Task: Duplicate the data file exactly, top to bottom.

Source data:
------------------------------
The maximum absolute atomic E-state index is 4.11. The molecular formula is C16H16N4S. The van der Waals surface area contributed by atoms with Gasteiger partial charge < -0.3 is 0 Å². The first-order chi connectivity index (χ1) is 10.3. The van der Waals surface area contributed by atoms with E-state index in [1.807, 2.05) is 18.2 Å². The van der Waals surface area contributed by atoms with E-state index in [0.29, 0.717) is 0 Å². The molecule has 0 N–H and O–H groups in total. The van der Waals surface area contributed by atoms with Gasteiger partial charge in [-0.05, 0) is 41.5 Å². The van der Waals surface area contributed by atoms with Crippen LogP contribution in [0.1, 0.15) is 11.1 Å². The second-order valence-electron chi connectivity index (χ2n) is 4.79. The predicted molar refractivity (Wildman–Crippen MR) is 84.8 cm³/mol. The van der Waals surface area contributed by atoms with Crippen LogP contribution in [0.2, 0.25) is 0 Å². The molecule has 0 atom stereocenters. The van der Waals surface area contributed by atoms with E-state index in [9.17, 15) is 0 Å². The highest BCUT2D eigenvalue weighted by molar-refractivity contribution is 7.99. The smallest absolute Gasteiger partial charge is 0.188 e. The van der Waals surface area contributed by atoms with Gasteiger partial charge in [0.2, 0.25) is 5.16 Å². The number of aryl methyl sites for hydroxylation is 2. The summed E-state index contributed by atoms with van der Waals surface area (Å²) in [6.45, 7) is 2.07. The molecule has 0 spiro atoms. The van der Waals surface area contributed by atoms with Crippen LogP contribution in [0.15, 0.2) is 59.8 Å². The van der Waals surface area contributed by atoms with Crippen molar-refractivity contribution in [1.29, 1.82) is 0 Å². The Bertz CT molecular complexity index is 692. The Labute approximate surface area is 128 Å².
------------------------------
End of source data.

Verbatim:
The maximum absolute atomic E-state index is 4.11. The molecular formula is C16H16N4S. The van der Waals surface area contributed by atoms with Gasteiger partial charge < -0.3 is 0 Å². The first-order chi connectivity index (χ1) is 10.3. The van der Waals surface area contributed by atoms with E-state index in [1.807, 2.05) is 18.2 Å². The van der Waals surface area contributed by atoms with E-state index in [0.29, 0.717) is 0 Å². The molecule has 0 N–H and O–H groups in total. The van der Waals surface area contributed by atoms with Gasteiger partial charge in [-0.05, 0) is 41.5 Å². The van der Waals surface area contributed by atoms with Crippen LogP contribution in [0.1, 0.15) is 11.1 Å². The second-order valence-electron chi connectivity index (χ2n) is 4.79. The predicted molar refractivity (Wildman–Crippen MR) is 84.8 cm³/mol. The van der Waals surface area contributed by atoms with Crippen LogP contribution in [0.2, 0.25) is 0 Å². The molecule has 0 atom stereocenters. The van der Waals surface area contributed by atoms with E-state index in [9.17, 15) is 0 Å². The highest BCUT2D eigenvalue weighted by molar-refractivity contribution is 7.99. The smallest absolute Gasteiger partial charge is 0.188 e. The van der Waals surface area contributed by atoms with Gasteiger partial charge in [0.2, 0.25) is 5.16 Å². The number of aryl methyl sites for hydroxylation is 2. The summed E-state index contributed by atoms with van der Waals surface area (Å²) in [6.45, 7) is 2.07. The molecule has 0 spiro atoms. The van der Waals surface area contributed by atoms with Crippen LogP contribution in [0.15, 0.2) is 59.8 Å². The van der Waals surface area contributed by atoms with Crippen molar-refractivity contribution in [1.29, 1.82) is 0 Å². The Bertz CT molecular complexity index is 692. The Labute approximate surface area is 128 Å².